Have One Child or Many, Just Don’t Plan on Getting What You Expect

Whether you choose to have one child or many, the children you end up with, and your willingness to embrace them no matter how they differ from the children you expected, will be the most important outcomes of your childbearing decisions. [Read more...]

A Book to Help Us Be Informed Listeners on the Israeli-Palestinian Conflict

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Whether we’re telling stories or absorbing facts (or ideally, doing both), we are called to be compassionate listeners. Dale Hanson Bourke’s book, The Israeli-Palestinian Conflict: Tough Questions, Direct Answers is a vital tool for that endeavor. [Read more...]

The Latest Mass Shooting Didn’t Even Make the Front Page

I was leafing through the New York Times last Saturday morning when, deep toward the back of the front section, I came upon this article about a gunman, armed with an assault weapon and nearly 2,000 rounds of ammunition, who shot and killed four people in Santa Monica. (The death toll has since risen to [Read More...]

Because He Cleans the Shower Drain: A Father’s Day Tribute

Sometimes I fall into the trap of believing that I already do everything anyway, that the minutiae in my head and the chores that I do on auto-pilot and the ways I most naturally interact with my kids are clearly the only minutiae and chores and interactions that matter. But they’re not. [Read more...]

I Have a Kid Hangover (But Manage to Write Anyway)

The past thirteen-plus years for me have been one long exercise in welcoming the messy, noisy, needy people who are my children. They make it hard to get anything much done, especially writing. But without them, I’m not sure I’d have much of value to write. [Read more...]

Instead of Judging Our Fellow Parents, How About Offering Empathy & Respect?

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Parents love to judge each other for all kinds of perceived failures. Here are some common ways in which parents judge other parents harshly—and suggestions for replacing judgment with empathy and respect. [Read more...]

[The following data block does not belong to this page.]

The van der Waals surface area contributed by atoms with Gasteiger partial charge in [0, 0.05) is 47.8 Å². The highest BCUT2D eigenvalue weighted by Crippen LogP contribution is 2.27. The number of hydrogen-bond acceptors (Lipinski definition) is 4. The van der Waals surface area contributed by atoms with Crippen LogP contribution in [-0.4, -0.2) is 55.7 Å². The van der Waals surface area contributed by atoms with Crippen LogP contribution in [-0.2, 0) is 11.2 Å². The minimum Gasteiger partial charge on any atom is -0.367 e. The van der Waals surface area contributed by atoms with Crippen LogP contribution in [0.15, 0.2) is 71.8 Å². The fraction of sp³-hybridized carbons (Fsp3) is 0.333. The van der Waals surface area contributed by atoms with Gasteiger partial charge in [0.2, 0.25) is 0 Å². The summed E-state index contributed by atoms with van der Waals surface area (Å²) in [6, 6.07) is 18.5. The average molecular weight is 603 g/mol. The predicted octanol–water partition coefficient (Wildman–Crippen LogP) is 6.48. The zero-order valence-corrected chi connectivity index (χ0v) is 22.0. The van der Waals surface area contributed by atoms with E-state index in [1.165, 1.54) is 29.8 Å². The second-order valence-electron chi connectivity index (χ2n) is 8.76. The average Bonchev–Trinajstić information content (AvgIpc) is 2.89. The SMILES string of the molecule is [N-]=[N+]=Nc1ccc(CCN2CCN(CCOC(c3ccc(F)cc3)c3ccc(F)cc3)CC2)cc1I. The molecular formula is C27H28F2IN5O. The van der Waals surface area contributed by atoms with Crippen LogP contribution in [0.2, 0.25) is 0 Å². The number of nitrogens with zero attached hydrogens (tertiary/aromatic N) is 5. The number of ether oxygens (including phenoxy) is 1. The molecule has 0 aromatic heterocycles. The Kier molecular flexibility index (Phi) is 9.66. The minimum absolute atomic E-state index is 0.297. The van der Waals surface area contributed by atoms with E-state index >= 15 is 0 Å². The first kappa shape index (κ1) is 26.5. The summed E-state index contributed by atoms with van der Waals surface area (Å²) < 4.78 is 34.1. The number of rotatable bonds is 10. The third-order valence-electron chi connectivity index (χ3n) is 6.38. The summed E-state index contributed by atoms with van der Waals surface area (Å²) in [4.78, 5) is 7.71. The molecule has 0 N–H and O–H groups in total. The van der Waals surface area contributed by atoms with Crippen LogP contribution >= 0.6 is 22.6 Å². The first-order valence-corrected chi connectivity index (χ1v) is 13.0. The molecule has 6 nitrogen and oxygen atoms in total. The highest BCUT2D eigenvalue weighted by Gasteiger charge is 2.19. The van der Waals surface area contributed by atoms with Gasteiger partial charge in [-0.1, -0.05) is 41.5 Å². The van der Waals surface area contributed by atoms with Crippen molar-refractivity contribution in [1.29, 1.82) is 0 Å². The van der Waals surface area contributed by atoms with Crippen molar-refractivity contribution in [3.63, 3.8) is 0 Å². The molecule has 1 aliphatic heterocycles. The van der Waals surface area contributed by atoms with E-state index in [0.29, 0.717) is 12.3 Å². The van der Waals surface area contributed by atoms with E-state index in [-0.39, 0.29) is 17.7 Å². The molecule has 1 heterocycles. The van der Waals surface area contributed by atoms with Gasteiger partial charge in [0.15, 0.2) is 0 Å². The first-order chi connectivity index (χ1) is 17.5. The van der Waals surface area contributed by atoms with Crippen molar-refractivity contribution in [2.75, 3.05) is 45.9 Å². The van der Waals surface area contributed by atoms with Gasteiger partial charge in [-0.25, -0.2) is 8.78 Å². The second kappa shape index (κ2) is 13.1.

Gratitude in an Overscheduled Season

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As the school year winds down, my calendar greets me each morning with its list of assemblies and ceremonies and recitals and final thises and thats. Reminders about teacher and coach gifts to be group funded and bought, of summer camp bills to be paid and paperwork to be completed. My brain greets me each [Read More...]

How Poverty Affects Vaccination Rates

Last fall I pointed blog readers to my colleague Rachel Stone’s post on vaccination as an expression of neighborly love. Today, Rachel has a follow-up post of sorts, commenting on a Mother Jones article indicating that poverty and other family issues (such as working parents who struggle to get their kids to the doctor’s office [Read More...]

The Kingdom Comes One Lonely Step at a Time—Until We Are Not Lonely Any More

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Significant lifestyle changes (or even small changes) for the good of our earth and its inhabitants become sustainable and adoptable by a large population only when communal values change enough that healthier, more humane practices become the norm. Big lifestyle changes for ethical reasons are best done in community. [Read more...]

Factory Disasters in Bangladesh, Consumerism, and Original Sin

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I approach buying clothes for my children with the same compulsive attention to my kids’ individual needs and wants that I bring to Christmas gift buying. Focused attention to my kids’ clothing needs is, for me, as much an embodiment of maternal love as cooking is for some moms. Finding a shirt that I just [Read More...]

Does God Hate Clutter? I Used to Think So, But Now I’m Not So Sure

All of our stuff can distract and overwhelm us, but it can also provide context. Our clutter can remind us that matter matters, that the bodies we inhabit and tend, the food we make and eat, the clothes and toys and mementos made or given or used with love can bind us to each other, and to those who came before and come after. [Read more...]

At Home in a Place Where Imperfect Bodies Are the Norm

At my local pool, people with limps and spots and wrinkles are the norm, and it’s the statuesque blonde in a bikini who raises eyebrows. This is my kind of place. [Read more...]


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